And what will offices do with color numbers in these "guide sheets/standards" anyway? Start assigning plotter pen widths to each color? If you want to force other people into your mold, can't you just give them a template file with your 125 different class colors already assigned?

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Hey, hey, lets not get nasty here. Bruce is exactly correct. Introducing a color number input option would make it much easier to assemble standard color pallettes. In my case I am not interested in assigning "pen widths". I'm using this for 2d renderings of site plans. The line work is always black and at the desired line width. What I'm trying to do is replicate what I used to do with markers. That is, have a reference binder with sample color schemes for site plans, ie what color are the footprints, lots,grass, open space, water etc. We work on a wide range of projects and usually have VERY little time to prepare a rendering for a public meeting. With a color guide we can quickly and easily pick an appropriate color scheme for that project type.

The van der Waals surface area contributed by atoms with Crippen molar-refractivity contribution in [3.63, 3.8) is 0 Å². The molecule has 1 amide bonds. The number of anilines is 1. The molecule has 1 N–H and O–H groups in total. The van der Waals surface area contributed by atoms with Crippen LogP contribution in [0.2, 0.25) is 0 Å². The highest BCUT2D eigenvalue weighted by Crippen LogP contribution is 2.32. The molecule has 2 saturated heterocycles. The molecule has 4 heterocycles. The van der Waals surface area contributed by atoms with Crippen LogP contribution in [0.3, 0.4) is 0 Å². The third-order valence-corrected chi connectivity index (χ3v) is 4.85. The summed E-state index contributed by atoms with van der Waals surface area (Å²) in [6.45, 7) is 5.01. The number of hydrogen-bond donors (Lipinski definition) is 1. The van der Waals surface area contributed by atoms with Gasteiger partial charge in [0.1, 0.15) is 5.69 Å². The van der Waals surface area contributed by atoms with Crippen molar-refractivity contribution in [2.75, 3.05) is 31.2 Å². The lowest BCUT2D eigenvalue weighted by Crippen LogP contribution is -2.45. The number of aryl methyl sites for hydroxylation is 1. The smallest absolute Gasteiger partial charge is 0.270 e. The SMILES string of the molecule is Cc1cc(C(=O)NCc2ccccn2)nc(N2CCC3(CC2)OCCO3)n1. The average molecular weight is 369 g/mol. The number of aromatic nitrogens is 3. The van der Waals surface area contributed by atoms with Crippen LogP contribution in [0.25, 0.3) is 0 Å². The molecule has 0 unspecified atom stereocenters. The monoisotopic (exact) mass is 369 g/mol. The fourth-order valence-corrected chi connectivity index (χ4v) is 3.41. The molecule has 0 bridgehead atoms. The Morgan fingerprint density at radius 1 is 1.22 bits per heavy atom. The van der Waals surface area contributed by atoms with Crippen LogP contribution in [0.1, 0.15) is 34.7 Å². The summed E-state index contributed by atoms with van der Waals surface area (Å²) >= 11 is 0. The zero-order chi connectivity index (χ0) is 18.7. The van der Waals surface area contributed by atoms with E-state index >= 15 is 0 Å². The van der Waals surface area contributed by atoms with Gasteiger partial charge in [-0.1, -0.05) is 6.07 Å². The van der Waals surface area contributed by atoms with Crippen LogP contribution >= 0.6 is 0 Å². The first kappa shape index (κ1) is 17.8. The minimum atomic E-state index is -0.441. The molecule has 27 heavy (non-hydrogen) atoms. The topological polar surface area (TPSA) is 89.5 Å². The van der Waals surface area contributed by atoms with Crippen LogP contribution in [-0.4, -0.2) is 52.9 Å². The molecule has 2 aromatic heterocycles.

As far as what this should look like: I think a simple space at the bottom of the color pallette to punch in the number would be fine. Another possibility would be to use the Windows "smart tags" - the little explanatory notes that appear when you hold the cursor over something. I'm not sure if Mac's have any equivalent. Seeing a sample of the selected color is not all that helpful. I choose colors based off of a slightly modified Vectorworks color pallette printed out at 30 x 42 hanging over my desk (white space has been added between the blocks of color). You cannot pick a color based on the way it appears on a monitor. For one thing those colors are backlit by a light source. Most of us do not present drawings that way. Furthermore,

as stated earlier, the color blocks on the screen are far too small.

The purpose of improving Vectorworks is not just to produce software that looks "sleek" or "neat". The point is to make the program useful, practical and easy to use. Yes it should be un-cluttered. But if software looks clean and simple but is cumbersome to use...it's useless.

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I believe it would be easy to write a vectorscript to select or assign a particular color. This could go on a custom named palette such as 'my colors'. The name of the each script could be whatever you wanted such as 'really red' or 'grassy green'. (If you want you could assign numbers to the color commands but.......) They could be assigned a keyboard shortcut for each color and therefor chosen by clicking the palette or using the keyboard shortcut. Doesn't his answer the whole thing? I even think this script is already written.

Henry

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John,